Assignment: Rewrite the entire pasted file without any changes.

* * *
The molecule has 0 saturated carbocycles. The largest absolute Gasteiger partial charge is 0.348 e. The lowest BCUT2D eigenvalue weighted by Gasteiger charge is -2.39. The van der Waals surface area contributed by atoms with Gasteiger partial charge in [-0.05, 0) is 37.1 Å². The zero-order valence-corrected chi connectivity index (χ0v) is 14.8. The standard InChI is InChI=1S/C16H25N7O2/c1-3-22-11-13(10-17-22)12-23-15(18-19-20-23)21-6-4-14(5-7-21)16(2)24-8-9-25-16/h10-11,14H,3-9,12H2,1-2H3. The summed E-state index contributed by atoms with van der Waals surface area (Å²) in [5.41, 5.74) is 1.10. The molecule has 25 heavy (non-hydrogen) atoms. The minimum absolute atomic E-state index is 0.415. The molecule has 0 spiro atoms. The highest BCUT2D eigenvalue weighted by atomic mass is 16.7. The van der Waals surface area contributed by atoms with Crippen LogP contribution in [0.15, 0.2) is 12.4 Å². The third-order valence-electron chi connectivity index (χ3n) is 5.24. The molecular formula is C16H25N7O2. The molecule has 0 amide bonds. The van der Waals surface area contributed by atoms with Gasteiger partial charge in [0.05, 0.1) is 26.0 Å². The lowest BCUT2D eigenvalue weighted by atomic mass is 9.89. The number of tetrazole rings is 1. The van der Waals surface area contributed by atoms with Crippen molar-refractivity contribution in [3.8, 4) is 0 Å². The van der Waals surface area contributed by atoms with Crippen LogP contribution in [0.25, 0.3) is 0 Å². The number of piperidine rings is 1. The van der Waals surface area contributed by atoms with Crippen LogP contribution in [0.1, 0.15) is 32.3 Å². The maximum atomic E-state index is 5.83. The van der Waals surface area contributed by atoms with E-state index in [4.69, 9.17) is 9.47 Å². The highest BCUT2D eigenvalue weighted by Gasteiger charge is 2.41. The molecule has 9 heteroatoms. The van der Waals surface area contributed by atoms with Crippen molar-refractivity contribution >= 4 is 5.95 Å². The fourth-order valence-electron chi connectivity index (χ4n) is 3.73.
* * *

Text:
The molecule has 0 saturated carbocycles. The largest absolute Gasteiger partial charge is 0.348 e. The lowest BCUT2D eigenvalue weighted by Gasteiger charge is -2.39. The van der Waals surface area contributed by atoms with Gasteiger partial charge in [-0.05, 0) is 37.1 Å². The zero-order valence-corrected chi connectivity index (χ0v) is 14.8. The standard InChI is InChI=1S/C16H25N7O2/c1-3-22-11-13(10-17-22)12-23-15(18-19-20-23)21-6-4-14(5-7-21)16(2)24-8-9-25-16/h10-11,14H,3-9,12H2,1-2H3. The summed E-state index contributed by atoms with van der Waals surface area (Å²) in [5.41, 5.74) is 1.10. The molecule has 25 heavy (non-hydrogen) atoms. The minimum absolute atomic E-state index is 0.415. The molecule has 0 spiro atoms. The highest BCUT2D eigenvalue weighted by atomic mass is 16.7. The van der Waals surface area contributed by atoms with Crippen LogP contribution in [0.15, 0.2) is 12.4 Å². The third-order valence-electron chi connectivity index (χ3n) is 5.24. The molecular formula is C16H25N7O2. The molecule has 0 amide bonds. The van der Waals surface area contributed by atoms with Gasteiger partial charge in [0.05, 0.1) is 26.0 Å². The lowest BCUT2D eigenvalue weighted by atomic mass is 9.89. The number of tetrazole rings is 1. The van der Waals surface area contributed by atoms with Crippen molar-refractivity contribution in [3.8, 4) is 0 Å². The van der Waals surface area contributed by atoms with Crippen LogP contribution in [0.25, 0.3) is 0 Å². The number of piperidine rings is 1. The van der Waals surface area contributed by atoms with Crippen LogP contribution in [0.1, 0.15) is 32.3 Å². The maximum atomic E-state index is 5.83. The van der Waals surface area contributed by atoms with E-state index in [4.69, 9.17) is 9.47 Å². The highest BCUT2D eigenvalue weighted by Gasteiger charge is 2.41. The molecule has 9 heteroatoms. The van der Waals surface area contributed by atoms with Crippen molar-refractivity contribution >= 4 is 5.95 Å². The fourth-order valence-electron chi connectivity index (χ4n) is 3.73.